Business group holds meeting here
The Eastern Panhandle Business Association combined to with the West Virginia Business and Industry Council to bring awareness to the need for business expansion in West Virginia during an open forum Tuesday at Hollywood Casino at Charles Town Races.
“Putting West Virginia Back to Work,” was the title of the event that saw legislators, leaders and business representatives come together in a public gathering to discuss what can be done to improve the business climate of West Virginia.
Speakers at the event included U.S. Rep. Alex Mooney, W. Va., who represents the 2nd Congressional District; Attorney General Patrick Morrisey; West Virginia Supreme Court elect Beth Walker; Sen. Mike Hall, R-Putnam and Sen. Craig Blair, R-Berkeley, to name a few. Also on the program for the afternoon was a forum between gubernatorial candidates Bill Cole and Jim Justice; however, Justice was not in attendance.
Leading the program were Eastern Panhandle Business Association President Jim Ruland and Chris Hamilton with the West Virginia Business and Industry Council.
Ruland spoke to the need to not only attract businesses to West Virginia, but to make sure that those already here, remain. He also stressed the need for a trainable workforce, a predictable justice system, a competitive taxation scheme, ethical and open governance and fiscal stability.
As part of the necessary workforce, Ruland spoke briefly about the drug epidemic that is raging through the area. That topic was touched on by many of the speakers throughout the afternoon.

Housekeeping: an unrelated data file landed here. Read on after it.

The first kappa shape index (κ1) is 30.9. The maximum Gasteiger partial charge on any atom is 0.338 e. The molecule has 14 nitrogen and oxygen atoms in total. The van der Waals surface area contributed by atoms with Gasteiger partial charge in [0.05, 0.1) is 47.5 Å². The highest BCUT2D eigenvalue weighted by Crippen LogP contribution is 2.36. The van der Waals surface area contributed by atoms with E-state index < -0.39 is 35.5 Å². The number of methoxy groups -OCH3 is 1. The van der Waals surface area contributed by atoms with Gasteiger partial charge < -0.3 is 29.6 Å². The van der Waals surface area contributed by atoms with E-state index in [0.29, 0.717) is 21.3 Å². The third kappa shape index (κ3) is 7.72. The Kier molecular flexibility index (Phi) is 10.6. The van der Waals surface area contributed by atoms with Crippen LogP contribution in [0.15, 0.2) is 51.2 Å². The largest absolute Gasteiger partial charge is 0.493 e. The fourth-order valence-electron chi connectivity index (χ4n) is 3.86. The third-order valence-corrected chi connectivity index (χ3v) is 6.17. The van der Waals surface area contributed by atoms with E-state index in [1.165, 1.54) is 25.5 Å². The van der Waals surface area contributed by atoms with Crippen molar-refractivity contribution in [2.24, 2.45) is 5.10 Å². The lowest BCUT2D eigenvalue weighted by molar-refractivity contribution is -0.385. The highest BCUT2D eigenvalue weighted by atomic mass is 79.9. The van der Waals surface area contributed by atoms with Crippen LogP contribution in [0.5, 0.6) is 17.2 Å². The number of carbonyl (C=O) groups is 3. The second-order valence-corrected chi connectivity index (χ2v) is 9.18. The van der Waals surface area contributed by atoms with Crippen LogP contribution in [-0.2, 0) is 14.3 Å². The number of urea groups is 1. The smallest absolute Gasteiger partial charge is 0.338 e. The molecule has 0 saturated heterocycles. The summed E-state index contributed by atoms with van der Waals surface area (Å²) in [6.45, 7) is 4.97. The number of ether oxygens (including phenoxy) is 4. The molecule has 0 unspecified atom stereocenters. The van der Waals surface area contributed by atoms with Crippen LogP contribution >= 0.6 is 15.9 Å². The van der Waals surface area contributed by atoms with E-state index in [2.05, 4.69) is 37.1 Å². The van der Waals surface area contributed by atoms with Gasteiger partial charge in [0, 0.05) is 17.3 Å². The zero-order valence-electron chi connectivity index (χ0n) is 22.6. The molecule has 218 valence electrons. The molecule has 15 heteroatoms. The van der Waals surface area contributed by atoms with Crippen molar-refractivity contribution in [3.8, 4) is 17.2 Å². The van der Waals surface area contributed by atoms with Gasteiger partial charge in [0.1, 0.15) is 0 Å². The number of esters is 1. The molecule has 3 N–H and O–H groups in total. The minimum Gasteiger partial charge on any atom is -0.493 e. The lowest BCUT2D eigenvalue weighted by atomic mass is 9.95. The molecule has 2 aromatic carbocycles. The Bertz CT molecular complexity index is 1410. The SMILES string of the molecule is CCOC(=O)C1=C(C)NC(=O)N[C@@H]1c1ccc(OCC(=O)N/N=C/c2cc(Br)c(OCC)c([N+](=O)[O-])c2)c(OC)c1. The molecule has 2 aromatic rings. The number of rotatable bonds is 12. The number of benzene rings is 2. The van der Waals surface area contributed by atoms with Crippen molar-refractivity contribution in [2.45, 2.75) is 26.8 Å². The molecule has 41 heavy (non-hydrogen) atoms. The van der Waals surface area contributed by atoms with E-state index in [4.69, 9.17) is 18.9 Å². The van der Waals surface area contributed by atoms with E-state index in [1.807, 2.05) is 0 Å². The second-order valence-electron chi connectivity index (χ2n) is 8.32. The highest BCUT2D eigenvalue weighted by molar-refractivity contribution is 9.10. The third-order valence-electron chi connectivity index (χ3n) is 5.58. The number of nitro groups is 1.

First to address the audience was Mooney who spoke about things that have helped create job loss in the state including overregulation from Washington.
One of the most detrimental issues, he mentioned, was a stream/buffer zone to regulate water within in the mountains.
“The goal is to cut down coal,” he said. “I have drafted a bill to place a hold on this for two years. That bill is now in the Senate.”
Patrick Morrisey followed up with discussion on eliminating waste in government, including the Attorney General’s office.
“We have fundamentally transformed this office to help grow and protect economic development,” Morrisey said. He referred to several lawsuits his office has filed against the federal government to help save West Virginia jobs.
He indicated that his office has gone from no role in fighting substance abuse to filling a primary role through prosecution of drug dealers and education, especially for high schoolers who can easily fall prey to drug use.
Lt. Gov. Bill Cole, who serves as the Senate President and is seeking the governor’s chair in November, started his talk about leadership.
“Leadership sets the agenda, so it’s important who is in leadership,” he said. “We have moved strongly to create an environment conducive to job creation-to draw in businesses and help those already here,” he said.
He explained that overregulation is the biggest deterrent to business.
“We have 230 boards or commissions in West Virginia,” he said. “Most states have about 90. We need to roll these back because they are what institute regulations and fees.”
Cole spoke about teachers, young people and the necessity that every student should know how to read by third grade. If they don’t he said, they will not learn in later grades. Cole did stress that college is not necessary for everyone and that West Virginia needs to get back to trade school education.
“We have skipped a whole generation of trades,” he said. “We need to bring a common sense approach to our state government,” he said.
Hall, along with House Finance Chair Eric Nelson, presented an overview of the state’s budget, highlighting the areas where revenue fell off, leading to the deficit faced in the last session. They explained where cuts were made and where funds were allocated to continue with such things as PEIA and the Promise Scholarship. The budget, they said, will remain a challenge in the upcoming months and years, especially as coal production continues to decline.